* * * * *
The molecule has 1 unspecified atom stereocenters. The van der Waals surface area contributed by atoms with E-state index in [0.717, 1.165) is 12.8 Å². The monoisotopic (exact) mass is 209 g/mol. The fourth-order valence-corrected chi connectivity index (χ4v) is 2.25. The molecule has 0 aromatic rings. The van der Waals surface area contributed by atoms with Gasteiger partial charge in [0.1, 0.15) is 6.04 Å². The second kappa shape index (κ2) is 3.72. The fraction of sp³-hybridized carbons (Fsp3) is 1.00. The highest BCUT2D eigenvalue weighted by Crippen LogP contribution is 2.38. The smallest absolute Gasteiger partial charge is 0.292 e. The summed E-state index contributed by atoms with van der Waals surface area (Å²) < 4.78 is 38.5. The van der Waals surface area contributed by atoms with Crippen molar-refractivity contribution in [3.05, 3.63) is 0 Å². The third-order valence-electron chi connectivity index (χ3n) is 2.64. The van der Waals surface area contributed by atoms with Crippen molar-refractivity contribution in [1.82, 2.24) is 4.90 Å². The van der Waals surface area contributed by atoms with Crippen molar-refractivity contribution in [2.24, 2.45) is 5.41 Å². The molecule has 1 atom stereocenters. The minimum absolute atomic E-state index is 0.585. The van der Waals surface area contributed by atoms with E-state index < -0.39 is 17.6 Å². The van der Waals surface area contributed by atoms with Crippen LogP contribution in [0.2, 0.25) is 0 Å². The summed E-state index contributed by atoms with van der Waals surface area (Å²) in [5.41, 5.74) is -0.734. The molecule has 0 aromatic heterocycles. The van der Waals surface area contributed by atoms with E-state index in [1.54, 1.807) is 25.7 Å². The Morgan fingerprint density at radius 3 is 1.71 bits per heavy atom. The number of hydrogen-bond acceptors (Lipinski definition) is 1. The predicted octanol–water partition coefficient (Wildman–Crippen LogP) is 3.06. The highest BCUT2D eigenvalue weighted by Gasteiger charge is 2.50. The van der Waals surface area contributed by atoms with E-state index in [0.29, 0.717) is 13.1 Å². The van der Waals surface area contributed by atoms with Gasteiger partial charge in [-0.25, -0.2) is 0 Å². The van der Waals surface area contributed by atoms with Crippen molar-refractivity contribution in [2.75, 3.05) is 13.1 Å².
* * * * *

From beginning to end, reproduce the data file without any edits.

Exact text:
The molecule has 1 unspecified atom stereocenters. The van der Waals surface area contributed by atoms with E-state index in [0.717, 1.165) is 12.8 Å². The monoisotopic (exact) mass is 209 g/mol. The fourth-order valence-corrected chi connectivity index (χ4v) is 2.25. The molecule has 0 aromatic rings. The van der Waals surface area contributed by atoms with Gasteiger partial charge in [0.1, 0.15) is 6.04 Å². The second kappa shape index (κ2) is 3.72. The fraction of sp³-hybridized carbons (Fsp3) is 1.00. The highest BCUT2D eigenvalue weighted by Crippen LogP contribution is 2.38. The smallest absolute Gasteiger partial charge is 0.292 e. The summed E-state index contributed by atoms with van der Waals surface area (Å²) < 4.78 is 38.5. The van der Waals surface area contributed by atoms with Crippen molar-refractivity contribution in [3.05, 3.63) is 0 Å². The third-order valence-electron chi connectivity index (χ3n) is 2.64. The van der Waals surface area contributed by atoms with Crippen molar-refractivity contribution in [1.82, 2.24) is 4.90 Å². The van der Waals surface area contributed by atoms with Crippen molar-refractivity contribution in [2.24, 2.45) is 5.41 Å². The molecule has 1 atom stereocenters. The minimum absolute atomic E-state index is 0.585. The van der Waals surface area contributed by atoms with E-state index < -0.39 is 17.6 Å². The van der Waals surface area contributed by atoms with Crippen LogP contribution in [0.2, 0.25) is 0 Å². The summed E-state index contributed by atoms with van der Waals surface area (Å²) in [5.41, 5.74) is -0.734. The molecule has 0 aromatic heterocycles. The van der Waals surface area contributed by atoms with E-state index in [1.54, 1.807) is 25.7 Å². The Morgan fingerprint density at radius 3 is 1.71 bits per heavy atom. The number of hydrogen-bond acceptors (Lipinski definition) is 1. The predicted octanol–water partition coefficient (Wildman–Crippen LogP) is 3.06. The highest BCUT2D eigenvalue weighted by Gasteiger charge is 2.50. The van der Waals surface area contributed by atoms with E-state index in [0.29, 0.717) is 13.1 Å². The van der Waals surface area contributed by atoms with Gasteiger partial charge in [-0.25, -0.2) is 0 Å². The van der Waals surface area contributed by atoms with Crippen molar-refractivity contribution in [2.75, 3.05) is 13.1 Å².